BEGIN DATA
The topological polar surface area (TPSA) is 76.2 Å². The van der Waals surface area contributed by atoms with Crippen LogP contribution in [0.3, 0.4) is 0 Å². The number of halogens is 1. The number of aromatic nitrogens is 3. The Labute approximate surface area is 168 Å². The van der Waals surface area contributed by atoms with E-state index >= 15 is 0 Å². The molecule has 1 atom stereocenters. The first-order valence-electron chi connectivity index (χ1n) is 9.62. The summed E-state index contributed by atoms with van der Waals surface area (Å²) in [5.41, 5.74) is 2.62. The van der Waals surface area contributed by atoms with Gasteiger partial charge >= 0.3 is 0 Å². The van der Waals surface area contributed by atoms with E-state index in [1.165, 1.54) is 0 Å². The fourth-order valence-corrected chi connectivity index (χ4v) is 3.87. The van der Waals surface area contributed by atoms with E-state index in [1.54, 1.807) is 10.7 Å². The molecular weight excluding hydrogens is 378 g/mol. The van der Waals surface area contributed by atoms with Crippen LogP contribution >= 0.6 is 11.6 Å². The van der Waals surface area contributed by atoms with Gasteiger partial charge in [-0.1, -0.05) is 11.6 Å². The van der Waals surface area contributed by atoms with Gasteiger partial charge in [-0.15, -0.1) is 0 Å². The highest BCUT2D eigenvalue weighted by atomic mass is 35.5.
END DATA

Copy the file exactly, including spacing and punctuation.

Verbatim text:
The topological polar surface area (TPSA) is 76.2 Å². The van der Waals surface area contributed by atoms with Crippen LogP contribution in [0.3, 0.4) is 0 Å². The number of halogens is 1. The number of aromatic nitrogens is 3. The Labute approximate surface area is 168 Å². The van der Waals surface area contributed by atoms with E-state index >= 15 is 0 Å². The molecule has 1 atom stereocenters. The first-order valence-electron chi connectivity index (χ1n) is 9.62. The summed E-state index contributed by atoms with van der Waals surface area (Å²) in [5.41, 5.74) is 2.62. The van der Waals surface area contributed by atoms with Gasteiger partial charge >= 0.3 is 0 Å². The van der Waals surface area contributed by atoms with E-state index in [1.165, 1.54) is 0 Å². The fourth-order valence-corrected chi connectivity index (χ4v) is 3.87. The van der Waals surface area contributed by atoms with E-state index in [1.54, 1.807) is 10.7 Å². The molecular weight excluding hydrogens is 378 g/mol. The van der Waals surface area contributed by atoms with Crippen LogP contribution >= 0.6 is 11.6 Å². The van der Waals surface area contributed by atoms with Gasteiger partial charge in [-0.1, -0.05) is 11.6 Å². The van der Waals surface area contributed by atoms with Gasteiger partial charge in [-0.15, -0.1) is 0 Å². The highest BCUT2D eigenvalue weighted by atomic mass is 35.5.